beta test Firefox 4 when my regular 3.6 Firefox started crashing every time I watched a youtube clip or tried to read certain types of e-mails. I reckoned if I went on the Beta it would at least keep me from doing what at least a good 1/4 if not more of Firefox users had done, which is to switch to Chrome. Chrome, the browser that replaced my previous secondary browser, Safari, has the good sense to pretend it's Firefox. It looks like Firefox, it works like Firefox and occasionally has a java crash just like Firefox. What Chrome does not have, is the full range of options and features that Firefox has. It never will either. No amount of catching up will help it, as IE already knows. More on Chrome in a bit.
Have I had fun Beta testing? Well not really. But it did keep my long established bookmarks and browsing habits intact. Depending on the version of Beta4 FF, it would or would not accept my UK English dictionary, a deal breaker for me. The dictionary issue seems to have been sorted now for good. It had issues with certain add ons I depended on intermittently, but as it accepted the important ones, I wasn't too fussed. What really kept me going, was the anticipation that with every new version I'd have a new toy to play with. And in this regard, FF 4.* never disappointed. One new function I love is the tab grouping function or Tab Candy. If for example I have 6 tabs , all of which are iPlayer pages, I can sort them into one box and set them aside, or if I'm researching an article and need several related web pages, they're all in one spot. If I'm honest, I didn't immediately warm to this as I have my own way of doing things, but it works a treat if I choose to use it only when I need it. The other feature I cannot live without now, is the placement of the tabs on top and my bookmark bar where I need it ..... as close as possible. Before, if you weren't careful , you were triggering all sorts of things and moving tabs into new windows. What about Synch? I think I like it, but I'm not too about it. The assumption is that you and you alone are sole master or mistress (depending on your bits), of your computer. As it happens, we have two lappies and both my wife and I use both. Who's new bookmarks get precedence? I don't know, and being far too busy with other things, I'm not in the mood to experiment with something that isn't broken. But if it in deed does save both with little bother, then I'll be a convert.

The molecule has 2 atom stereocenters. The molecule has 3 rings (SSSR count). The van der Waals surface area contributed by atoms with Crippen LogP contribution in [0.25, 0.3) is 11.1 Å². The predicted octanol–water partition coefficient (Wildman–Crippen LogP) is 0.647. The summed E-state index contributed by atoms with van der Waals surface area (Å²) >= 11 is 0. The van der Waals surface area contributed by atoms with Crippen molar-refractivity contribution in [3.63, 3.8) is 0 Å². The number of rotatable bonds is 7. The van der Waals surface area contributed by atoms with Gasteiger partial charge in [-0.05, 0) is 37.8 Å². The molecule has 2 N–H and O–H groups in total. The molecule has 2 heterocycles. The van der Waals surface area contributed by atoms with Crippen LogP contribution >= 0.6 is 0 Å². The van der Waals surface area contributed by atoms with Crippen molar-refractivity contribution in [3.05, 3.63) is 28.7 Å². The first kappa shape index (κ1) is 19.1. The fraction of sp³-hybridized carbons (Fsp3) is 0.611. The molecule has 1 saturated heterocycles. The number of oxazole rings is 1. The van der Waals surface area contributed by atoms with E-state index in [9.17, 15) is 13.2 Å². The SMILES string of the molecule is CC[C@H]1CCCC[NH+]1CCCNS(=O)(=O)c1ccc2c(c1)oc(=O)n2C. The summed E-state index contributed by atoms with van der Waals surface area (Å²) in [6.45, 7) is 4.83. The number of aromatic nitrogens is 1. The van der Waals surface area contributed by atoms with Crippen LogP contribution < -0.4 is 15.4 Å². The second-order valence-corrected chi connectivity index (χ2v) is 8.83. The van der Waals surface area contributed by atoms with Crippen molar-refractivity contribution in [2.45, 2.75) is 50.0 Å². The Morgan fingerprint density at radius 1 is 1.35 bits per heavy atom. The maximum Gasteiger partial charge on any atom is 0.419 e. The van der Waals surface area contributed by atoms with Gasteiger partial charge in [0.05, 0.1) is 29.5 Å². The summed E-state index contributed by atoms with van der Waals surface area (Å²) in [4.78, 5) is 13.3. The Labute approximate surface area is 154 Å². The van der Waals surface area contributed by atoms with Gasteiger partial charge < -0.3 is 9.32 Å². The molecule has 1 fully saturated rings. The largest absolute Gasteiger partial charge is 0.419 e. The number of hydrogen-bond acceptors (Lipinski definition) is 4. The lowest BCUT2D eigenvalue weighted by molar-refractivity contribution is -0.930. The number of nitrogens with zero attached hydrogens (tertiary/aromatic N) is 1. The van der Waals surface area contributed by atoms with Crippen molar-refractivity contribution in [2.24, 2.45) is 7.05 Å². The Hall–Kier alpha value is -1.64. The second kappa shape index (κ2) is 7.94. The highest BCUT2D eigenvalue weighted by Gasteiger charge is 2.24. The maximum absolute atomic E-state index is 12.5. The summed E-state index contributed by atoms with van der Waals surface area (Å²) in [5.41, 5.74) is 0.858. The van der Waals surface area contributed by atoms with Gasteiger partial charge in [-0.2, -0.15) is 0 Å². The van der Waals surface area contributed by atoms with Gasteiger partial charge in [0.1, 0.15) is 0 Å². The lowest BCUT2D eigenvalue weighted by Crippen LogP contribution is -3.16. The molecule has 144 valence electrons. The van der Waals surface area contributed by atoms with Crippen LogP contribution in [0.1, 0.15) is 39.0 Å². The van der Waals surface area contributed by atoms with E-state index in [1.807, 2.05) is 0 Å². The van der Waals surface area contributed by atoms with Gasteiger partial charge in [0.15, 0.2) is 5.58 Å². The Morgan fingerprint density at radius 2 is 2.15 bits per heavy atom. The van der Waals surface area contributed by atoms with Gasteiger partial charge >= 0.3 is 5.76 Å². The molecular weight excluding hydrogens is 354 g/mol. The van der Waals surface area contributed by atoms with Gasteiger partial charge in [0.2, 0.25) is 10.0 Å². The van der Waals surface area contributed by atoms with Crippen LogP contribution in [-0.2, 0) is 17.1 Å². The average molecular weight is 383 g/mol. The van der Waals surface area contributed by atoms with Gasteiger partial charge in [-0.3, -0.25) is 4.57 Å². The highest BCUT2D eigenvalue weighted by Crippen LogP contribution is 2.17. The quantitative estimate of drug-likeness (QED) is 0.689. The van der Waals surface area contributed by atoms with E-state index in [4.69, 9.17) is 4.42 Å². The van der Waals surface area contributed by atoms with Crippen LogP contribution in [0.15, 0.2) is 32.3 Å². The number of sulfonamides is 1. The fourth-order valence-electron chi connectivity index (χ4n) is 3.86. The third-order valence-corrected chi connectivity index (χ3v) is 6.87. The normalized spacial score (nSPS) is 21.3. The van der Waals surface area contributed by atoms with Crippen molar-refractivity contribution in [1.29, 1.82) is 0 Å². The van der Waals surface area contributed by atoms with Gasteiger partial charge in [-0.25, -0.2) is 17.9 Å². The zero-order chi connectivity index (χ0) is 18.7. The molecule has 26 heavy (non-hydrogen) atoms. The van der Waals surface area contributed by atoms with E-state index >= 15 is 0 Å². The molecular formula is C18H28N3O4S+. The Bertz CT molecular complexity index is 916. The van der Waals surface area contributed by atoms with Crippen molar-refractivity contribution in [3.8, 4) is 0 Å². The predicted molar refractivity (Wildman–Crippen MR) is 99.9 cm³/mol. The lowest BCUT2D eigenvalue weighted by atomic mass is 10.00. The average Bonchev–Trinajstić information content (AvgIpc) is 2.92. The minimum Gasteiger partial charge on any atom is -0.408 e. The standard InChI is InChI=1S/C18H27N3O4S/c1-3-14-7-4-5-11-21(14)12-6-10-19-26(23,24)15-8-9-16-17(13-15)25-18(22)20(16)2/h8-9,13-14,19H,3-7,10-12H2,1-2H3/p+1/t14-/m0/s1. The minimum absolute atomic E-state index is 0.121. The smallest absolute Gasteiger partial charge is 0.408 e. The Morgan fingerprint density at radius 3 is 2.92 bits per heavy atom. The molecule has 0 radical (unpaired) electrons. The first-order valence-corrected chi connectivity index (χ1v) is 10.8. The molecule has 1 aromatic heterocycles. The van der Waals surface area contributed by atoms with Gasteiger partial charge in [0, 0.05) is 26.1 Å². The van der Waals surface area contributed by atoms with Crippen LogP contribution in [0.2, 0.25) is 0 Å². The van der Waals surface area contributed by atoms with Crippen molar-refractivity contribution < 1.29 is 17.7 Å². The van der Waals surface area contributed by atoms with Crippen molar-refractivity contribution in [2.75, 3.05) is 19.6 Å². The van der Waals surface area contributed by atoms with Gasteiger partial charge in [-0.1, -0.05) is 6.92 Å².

If I had to choose which browsers to include on a computer, I'd without hesitation recommend Firefox as your default and Chrome as your back up. What having a back up like Chrome does, is it gives a comp the option to have two users on at the same time or more importantly opening a separate google ID in Chrome. For those of you who just use Gmail, you don't need this much bother, but for people like me who are in Gmail, blogger and calendar, Google has assumed you are not sharing and will bugger your tabs if you dare check a different email or blog. Consequently, you need to separate your identities on different browsers. As well Chrome could be your media player, allowing you to delegate online radio functions to a session that isn't connected to your Firefox work. I use Chrome to play BBC Radio Newcastle as well as several other stations. Because Chrome copies your bookmarks so well, you don't have a lot of faffing around with new settings and just go straight to your radio links.
Safari , my old back up browser, is for Macs, I'm sure it's bloody brilliant on Macs, but on non Mac machines, it's rubbish, don't even bother, too complicated to fettle, too married to extolling the virtues of Mac and flogging the big news sites. the floating web page menu sucks RAM like a thirsty camel but offers nothing special in return.... This Delorean promises a lot but delivers nothing.
Internet Eplorer, the browser that time forgot. They keep improving it, but who really cares? They are always months behind Firefox and Safari ( if you use a Mac), and the only reason many people keep it on the computer is because we can't get rid of it. Now I'll tell you, about half my readers still use IE. Why? because frankly many of them are too afraid to try the other browsers, don't know how to find the other browsers or cant be bothered to set up all the bits they think they need to, to feel at home with it. IE is like an old Camero, it goes in a straight line, works fine till it doesn't , then sends pop ups to you till you close your machine down. Even now ( about two weeks ago), I tried IE, the new one, as it was the browser in the library, I never again want to go on there. Still pop up infested and the vast majority of viruses and worms are written for IE. Why would you want to take these kinds of risks?
I won't praise or criticize Opera or the other mirade of browsers out there, as I've not used them,I'm sure some of them are perfect for specific users and have incredibly loyal followings, But I Am, have been and continue to be a Firefox man.
Choose your browser carefully, do not settle for IE, it's not worth it, and be demanding of your browser, a good one will want to know the good and the bad and will react much faster than Microsoft ever will.
Happy browsing, I'm off to watch Children in need now.